Accra, March 30, GNA - Mrs Georgina Mensah-Datsa, a Circuit Court Judge, on Wednesday said the culture and tradition of accusing women of witchcraft and banishing them to live in witch camps was contrary to the country\'s laws.
She said the practice was contrary to sections of the 1992 Constitution.
Mrs Mensah-Datsa said this at the launch of a publication dubbed: \"The Wasted Years¦ The reality of the Witches Camp and a documentary titled \"What I used to Know: The Road to Ghana\'s Witches Camp\", by the Southern Society Youth and Women\'s Empowerment Network (SOSYWEN), in Accra.
She said there were several articles in the Ghanaian constitution that guaranteed the freedom of every individual and it was important that steps were taken to ensure that the existing laws were enforced.
Mrs Mensah-Datsa noted that women deserved the right to develop their potential and contribute to the development of their communities and the society as a whole.
She called for a collaborative duty and responsibility to ensure that the cultural practices that curtailed women\'s rights to live in freedom was abolished, adding that the Judiciary would also continue to play its role in ensuring that everyone was respected and enforced.
Ms Zenabu Sakibu, Coordinator of SOSYWEN, said the main aim of the projects was to advocate for the abolishing of the practice which results in banishing innocent women from their communities to live in the witches\' camps.
She said the 74-paged publication would show views shared by some eminent Ghanaians on the witches\' camp, while the documentary would present a graphical image of what pertained in the camps and the living conditions that prevailed there.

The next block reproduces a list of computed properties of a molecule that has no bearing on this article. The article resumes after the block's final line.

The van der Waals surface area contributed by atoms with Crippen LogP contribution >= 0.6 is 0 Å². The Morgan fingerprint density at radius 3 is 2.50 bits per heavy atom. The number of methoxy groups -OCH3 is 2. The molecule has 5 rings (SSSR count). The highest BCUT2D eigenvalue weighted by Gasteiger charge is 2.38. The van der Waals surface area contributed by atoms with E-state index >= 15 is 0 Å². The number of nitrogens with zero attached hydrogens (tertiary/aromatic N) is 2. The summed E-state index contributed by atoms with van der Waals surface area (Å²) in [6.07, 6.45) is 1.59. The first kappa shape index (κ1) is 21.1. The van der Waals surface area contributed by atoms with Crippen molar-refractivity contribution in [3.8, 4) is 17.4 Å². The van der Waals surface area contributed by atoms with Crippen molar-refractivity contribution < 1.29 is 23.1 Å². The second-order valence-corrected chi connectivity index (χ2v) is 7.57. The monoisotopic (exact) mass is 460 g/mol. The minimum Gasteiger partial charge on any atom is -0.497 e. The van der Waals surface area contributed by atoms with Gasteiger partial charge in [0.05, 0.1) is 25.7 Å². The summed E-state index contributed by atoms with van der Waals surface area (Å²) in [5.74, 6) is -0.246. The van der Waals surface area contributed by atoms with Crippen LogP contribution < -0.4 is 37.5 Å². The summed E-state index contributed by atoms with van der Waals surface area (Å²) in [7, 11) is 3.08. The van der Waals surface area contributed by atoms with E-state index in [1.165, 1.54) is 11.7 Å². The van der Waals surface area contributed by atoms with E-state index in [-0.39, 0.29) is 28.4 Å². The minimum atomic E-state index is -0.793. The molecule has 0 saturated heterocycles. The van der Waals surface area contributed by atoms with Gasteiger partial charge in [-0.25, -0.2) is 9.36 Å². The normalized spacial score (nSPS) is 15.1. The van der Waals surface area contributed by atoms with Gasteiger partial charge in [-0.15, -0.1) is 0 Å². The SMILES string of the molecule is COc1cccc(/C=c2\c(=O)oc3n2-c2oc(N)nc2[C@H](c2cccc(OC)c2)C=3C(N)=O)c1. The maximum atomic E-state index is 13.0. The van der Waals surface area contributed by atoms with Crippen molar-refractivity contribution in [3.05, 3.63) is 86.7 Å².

Ms Sakibu noted that it was important to recognise that these practices denied some women the chance to strive within their environment and communities in order to gain recognition and commendation.
She said there was the urgent need for sustained education and law enforcement as well as a strong voice to ensure that the practice was abolished, since there were several articles in the 1992 Constitution and the criminal code which prohibited the practice.
Ms Sakibu urged the media and all stakeholders to take special interest in the problem and help bring to the attention of policy makers, the suffering of women, as a result of some cultural practices and beliefs that dehumanised vulnerable people.
Mrs Comfort Edu, Head of Public Relations at the Commission for Human Rights and Administrative Justice (CHRAJ), said people hide behind culture and religious beliefs to perpetuate various forms of violence to disintegrate society instead of using these elements to hold the society together.
She said in spite of government and civil society efforts in condemning the phenomenon whereby people were accused of witchcraft and subsequently sent to the witches\' camp, the practice still prevailed in some parts of the northern part of Ghana.
Mrs Edu said: \"The practice is not only an affront to the fundamental human rights of the victims, but also go a long way to cast a slur on the nation\'s human rights records\".
She therefore noted that it was very important to raise the bar with respect to creating the necessary awareness for all those involved in the practice of accusing people of witchcraft to desist as it was the surest way of ensuring social justice and unity.